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Proper Setup for Multiple Access Points

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rmiller1959

Regular Contributor
I have three Linksys WAP54G access points, one on each floor of my house. I've set each of them up using the exact same configuration - the same SSID, WPA2-Personal security setting, the same network key, even the same channel. Everything appears to be working fine but I wanted to be sure that I've optimized my configuration. Is it best to have them broadcasting on the same channel or should I set them for different channels? Is there anything else I should know about configuring and operating multiple access points?

Also, would my wireless coverage noticeably improve if I replaced the stock antennas with the Linksys HGA7T high gain antennas? They're two-thirds the price of the individual access points themselves and not worth the investment unless they offer dramatic performance improvements. I'd greatly appreciate any help!
 
Same SSID, unique IPs for each one of course, and do different channels. 1,6,11. Some models do fine with channels set to "Auto". You can also get them working better by flashing with DD-WRT.
The hi gains can help a bit. Here's a good source for higher performance wireless peripherals
http://www.fab-corp.com/home.php
 
You might consider assigning different SSIDs to each AP. Normally, you would assign the same SSID. But most wireless clients are set to be very "sticky" and don't switch to another AP until they lose the signal from the one they originally associated with. This means they will stay connected with low throughput instead of switching to an AP that would provide higher throughput.

With different SSID's you will probably need to switch manually, but at least you'll be able to select the AP you want to connect to.
 
"Stickiness" might not be a problem

Hi, Tim,

I was hoping that by using the same SSID and WPA2-Personal network key, my two technophobe laptop users could roam from floor to floor without having to manually switch APs. As an experiment, I connected with the AP on the first floor and got a "Very Good" signal (it was in the next room over), then carried the laptop to the basement where the second AP is located and got an "Excellent" signal without having to do any manual switching. My assumption is that it automatically picked up the signal from the basement AP and that it was stronger because I was in the same room as the AP. Am I incorrect in assuming that?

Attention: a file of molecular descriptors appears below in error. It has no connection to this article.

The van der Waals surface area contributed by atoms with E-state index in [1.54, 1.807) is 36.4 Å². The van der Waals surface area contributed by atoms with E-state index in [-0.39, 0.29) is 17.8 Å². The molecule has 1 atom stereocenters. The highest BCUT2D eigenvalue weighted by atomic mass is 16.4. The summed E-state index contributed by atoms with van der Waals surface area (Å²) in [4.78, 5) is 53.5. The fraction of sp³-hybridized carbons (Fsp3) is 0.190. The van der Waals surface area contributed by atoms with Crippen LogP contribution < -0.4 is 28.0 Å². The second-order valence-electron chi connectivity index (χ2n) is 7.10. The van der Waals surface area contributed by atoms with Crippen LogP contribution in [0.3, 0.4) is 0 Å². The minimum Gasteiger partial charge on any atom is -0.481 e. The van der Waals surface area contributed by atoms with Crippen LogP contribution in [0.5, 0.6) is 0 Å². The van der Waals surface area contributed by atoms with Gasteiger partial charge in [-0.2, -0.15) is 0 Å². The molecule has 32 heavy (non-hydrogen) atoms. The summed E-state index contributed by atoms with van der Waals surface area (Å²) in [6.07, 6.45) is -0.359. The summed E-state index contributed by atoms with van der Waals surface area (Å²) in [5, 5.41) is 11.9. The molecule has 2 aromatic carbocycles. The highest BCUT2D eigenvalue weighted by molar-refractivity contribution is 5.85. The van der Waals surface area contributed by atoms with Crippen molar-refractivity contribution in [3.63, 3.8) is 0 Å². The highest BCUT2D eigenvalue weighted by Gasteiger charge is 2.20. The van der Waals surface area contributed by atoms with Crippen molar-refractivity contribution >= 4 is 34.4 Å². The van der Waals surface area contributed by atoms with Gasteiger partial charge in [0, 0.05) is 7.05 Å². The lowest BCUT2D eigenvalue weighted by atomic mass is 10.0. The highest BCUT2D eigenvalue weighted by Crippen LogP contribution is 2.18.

If this setup is indeed working as I'd hoped and allows roaming, should I change the channels to be unique to each AP or just leave well enough alone? Unfortunately, none of the APs have the option to set the channel to Auto.
 
Move between the two locations again and watch to see if the connection momentarily drops, then reattaches. If it doesn't, then you are probably not switching APs.

Another way to tell is to shut off the basement AP, then repeat the experiment.

You should have your APs on separate channels. Otherwise they are just competing with each other. Set them to Channel 1, 5 and 11 as YeOldeStoneCat suggested.
 
Different wireless NICs behave differently...some will "let go and re-attach" to another AP fairly quickly, others....have a hard time letting go and switching.

Keeping the SSIDs the same allows you to not have to go to each laptops network config and attach to the "other" SSID that you just roamed closer too.

Now..the laptop users who are roaming..what are they running? If it's just internet stuff...that quick "let go/reconnect" usually doesn't affect most things. However, some online stuff is very IP session based, usually very secure online web based apps, so if you even briefly disconnect, it will balk at you. However, I'm guessing "roaming" laptop users won't be doing that. Some locally hosted software applications may not like it either..having that brief disconnect. So....looking towards WDS may be a better solution for you, however..it can come with difficulties too.
 
Well for me I use the same SSID and same channel an they switch correctly the WAPs. Those wireless laptops nearby WAP #2 use that one. At times they use the WAP #1 which is on my second floor. Adding WCB (wireless client bridge) will use WAP #1 if it's use on that floor. The 2 WAP and the 1 WCB are using DD-WRT. Frankly I never have to do anything with those and DIR-655.
 

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